HARRISBURG - The state should stay in the liquor business for now, the Senate's top Republican said Thursday, all but slamming the brakes on momentum for privatizing the Liquor Control Board.

Senate President Pro Tempore Joe Scarnati (R., Jefferson) told reporters that while he realized many Pennsylvanians supported selling the state liquor stores, he thought the time wasn't right. He said the Senate would have other pressing issues when it returned in the fall.

What's more, Scarnati said, removing some of what he called the LCB's "handcuffs," such as limited store hours and a 30 percent markup on each bottle sold, could boost its value. Getting rid of it now would be akin to a fire sale, he said.

"I'm not so sure that we in Pennsylvania have yet got the best bottom line out of our liquor system that we can," he said Thursday.

His stance put him at odds with another key GOP legislative leader, and threw cold water on a privatization drive whose proponents had seemed confident that their issue would be ripe for attention in September, after the legislature's summer break.

Gov. Corbett has made no secret of his desire to get the state out of the business of selling alcohol. And polls show a majority of Pennsylvanians are ready to scrap the system, in place since the 1930s.

Last week, House Majority Leader Mike Turzai (R., Allegheny) unveiled his bill to privatize the retail and wholesale operations of the LCB. Through a spokesman, Turzai said Thursday that he believed Scarnati's comments only reinforced the need to privatize.

"The fact that you have to go to the legislature to make business decisions explains the archaic, wacky process that we have here in Pennsylvania," said spokesman Steve Miskin. "It's not Prohibition."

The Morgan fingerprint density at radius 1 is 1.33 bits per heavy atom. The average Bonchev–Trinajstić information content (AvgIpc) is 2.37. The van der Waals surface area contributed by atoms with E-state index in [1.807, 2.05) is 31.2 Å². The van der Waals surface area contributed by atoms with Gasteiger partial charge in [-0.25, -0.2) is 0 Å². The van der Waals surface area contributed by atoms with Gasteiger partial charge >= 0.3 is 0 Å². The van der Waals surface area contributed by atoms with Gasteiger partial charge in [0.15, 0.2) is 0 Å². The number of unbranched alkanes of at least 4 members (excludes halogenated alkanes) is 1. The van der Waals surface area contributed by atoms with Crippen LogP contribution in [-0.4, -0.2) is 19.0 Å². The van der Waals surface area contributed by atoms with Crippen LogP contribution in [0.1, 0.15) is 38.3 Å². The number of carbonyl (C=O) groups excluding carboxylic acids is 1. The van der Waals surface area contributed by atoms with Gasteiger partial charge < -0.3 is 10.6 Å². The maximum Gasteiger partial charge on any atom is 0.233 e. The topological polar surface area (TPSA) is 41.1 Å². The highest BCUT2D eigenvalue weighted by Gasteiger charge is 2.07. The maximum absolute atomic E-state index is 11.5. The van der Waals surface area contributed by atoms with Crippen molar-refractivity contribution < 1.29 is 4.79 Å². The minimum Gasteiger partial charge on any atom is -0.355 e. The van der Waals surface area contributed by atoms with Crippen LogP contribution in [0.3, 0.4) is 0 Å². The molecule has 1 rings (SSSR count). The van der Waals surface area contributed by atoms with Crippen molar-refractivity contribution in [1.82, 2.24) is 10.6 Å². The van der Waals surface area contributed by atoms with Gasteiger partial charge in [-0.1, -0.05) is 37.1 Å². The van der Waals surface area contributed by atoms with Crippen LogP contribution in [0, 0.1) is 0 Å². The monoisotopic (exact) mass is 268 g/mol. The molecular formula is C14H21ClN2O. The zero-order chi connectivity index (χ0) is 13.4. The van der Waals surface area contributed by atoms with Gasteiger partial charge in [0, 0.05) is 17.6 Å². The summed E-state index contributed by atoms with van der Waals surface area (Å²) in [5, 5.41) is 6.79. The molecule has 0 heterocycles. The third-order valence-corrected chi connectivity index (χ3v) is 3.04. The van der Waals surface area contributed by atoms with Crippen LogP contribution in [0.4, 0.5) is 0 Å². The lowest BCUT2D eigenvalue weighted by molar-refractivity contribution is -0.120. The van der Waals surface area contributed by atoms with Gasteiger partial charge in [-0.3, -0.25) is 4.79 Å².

Turzai's legislation would double the number of liquor stores in the state by auctioning 1,250 retail licenses. It would also end the LCB's automatic 30 percent markup, and replace the 18 percent so-called Johnstown flood tax with a levy ranging from $8.25 to $12 per gallon, depending on the product and its alcohol content.

Miskin predicted his boss' bill would get to a House vote in October and then go to the Senate. Senate Majority Leader Dominic Pileggi (R., Delaware) said Thursday that Scarnati's view did not necessarily reflect a consensus of Senate Republicans, who he said have varied views on the issue.

Still, Scarnati influences the flow of legislation in the Senate and is hardly alone in his skepticism about selling the stores. The idea has historically faced stiff opposition from most Democratic legislators, from the union that represents LCB clerks, and from social conservatives who want the state to keep a lid on alcohol consumption.

While leaving some room for negotiation, Scarnati said he thought people should be asking two things: "Should the state remain in the business of selling alcohol? And the hard question is, will change improve our system?"

He said that if the legislature could undo the "handcuffs" it placed on everything from LCB markups to store hours, the agency could bring in more revenue.

Changing those rules, Scarnati argued, would also improve liquor licenses' eventual value at the auction block.

Turzai, the House GOP leader, has estimated such an auction would generate about $2 billion in state revenue, a figure opponents dispute.

In any event, Miskin said Thursday, money is not the main issue. He went on to echo Scarnati's framing of the first question.

"Whatever you get monetarily is icing on the cake," Miskin said. "It's not about getting the money. It's about, 'Should government be in this business?' "